Finally Here it is: Ragù Bolognese

A lot of you have been asking me to post the recipe on how to make the real Ragù Bolognese, I had posted about Italian lunch with my family (in the link below) and you all wanted the recipe so here it is…Finally!

I love a good Tagliatelle al Ragù and I have to admit, my Husband goes crazy for it anytime my Mom asks him what he would like to eat or for her to make him 8 times out of 10 it’s “Tagliatelle al Ragù”. To me it’s a perfect winter dish, or for those days that it’s cold and rainy outside and you want to make something really delicious and special. Keep in mind that everyone here in Italy has their version of making it some make it with 3 different types of meats, some make it with red wine, some white wine, some use fresh tomatoes, some swear by the naturally canned ones, some do this and some do that…well, no matter what it is always delicious. This is my recipe. Enjoy.

Also one more thing to keep in mind the way the foods are stored here and the way the meats are here is way different than in the USA, when I was there for some reason it never quite turned out the way that it was supposed to turn out (although still delicious) there was always that something missing. Anyhow, I’m sure that it will turn out fantastic and that you will enjoy it.
I recommend using this sauce on top of tagliatelle, for you lasagna and stuffed cannelloni.


Serves 4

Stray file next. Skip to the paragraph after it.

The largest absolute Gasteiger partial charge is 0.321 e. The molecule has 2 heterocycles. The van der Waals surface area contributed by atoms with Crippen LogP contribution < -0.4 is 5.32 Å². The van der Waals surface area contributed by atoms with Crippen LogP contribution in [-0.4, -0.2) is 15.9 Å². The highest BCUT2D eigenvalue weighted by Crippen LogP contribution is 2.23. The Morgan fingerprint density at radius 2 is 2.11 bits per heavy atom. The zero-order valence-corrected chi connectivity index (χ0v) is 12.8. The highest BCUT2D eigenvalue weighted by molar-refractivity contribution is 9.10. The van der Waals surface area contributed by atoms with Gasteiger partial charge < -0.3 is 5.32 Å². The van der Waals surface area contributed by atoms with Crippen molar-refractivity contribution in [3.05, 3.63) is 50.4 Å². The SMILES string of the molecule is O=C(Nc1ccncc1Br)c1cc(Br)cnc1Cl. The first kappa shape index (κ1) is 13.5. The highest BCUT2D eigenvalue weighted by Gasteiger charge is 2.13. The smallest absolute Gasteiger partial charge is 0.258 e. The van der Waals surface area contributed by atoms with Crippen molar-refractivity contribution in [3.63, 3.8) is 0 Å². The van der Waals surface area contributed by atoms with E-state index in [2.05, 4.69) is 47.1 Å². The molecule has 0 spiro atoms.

300 gr. Ground Beef

150 gr. Pancetta

50 gr. Carrot

50 gr. Celery

50 gr. Onion

5 tbsp. of Tomato sauce or (20 gr. Tomato paste)

1 cup of homemade Beef Stock

1/2 cup White Wine

200 gr. Milk

Salt and Pepper to taste

Clean the vegetables and cut finely
Cut the bacon into cubes of about 20 cm in diameter and let it melt at the bottom of you sauce pan.

When the bacon has that melted see through look, add the vegetables and season with salt and pepper. Let them cook and soften for about 10 minutes to allow them to absorb the full flavor.

Combine the ground beef to the vegetables and let it brown over medium-high heat, for about 7-8 minutes. When the meat starts to “brown and sizzle” pure in the wine and let it evaporate completely.

Next, add the tomato with the broth; mix well cover the saucepan and allow simmer at very low heat, for about 2 to 3 hours.  During cooking, add the milk little by little.

Almost at the end of cooking, adjust salt and pepper, remove the lid and allow to thicken a bit more.

And there you have it. Buon Appetito!



41 thoughts on “Finally Here it is: Ragù Bolognese

  1. Ok, pet peeve. I often run into people who think ragu and bolognese as two seperate dishes. So I figured I’d comment and help your readers understand a bit. Ragu and bolognese is the same thing. Bolognese is a ragu that has it’s origins in Bologna, Italy. Ragu is a meat based sauce. Bolognese is one of the 14 common types of ragu. Ragu alla bolognese is the most common, followed by ragù alla napoletana, and ragù alla Barese. Ragu alla Barese is sometimes done with horse meat. Each reason has it’s variations. It’s only been around since the late 18th century. It was first documented in the region Emilia-Romagna. It’s believed the french inspired the name Ragu from the french word ragoûter, which means to revive the taste. French Ragout was a french stew and ragu is believed to of evolved from that stew.

    • Yes, That is correct Ragu Bolognese is the same thing.
      However, being born and raised here in Romagna, Italy let me explain the reason people specify Ragu Bolognese is because as you said every region kinda makes it with there own twist.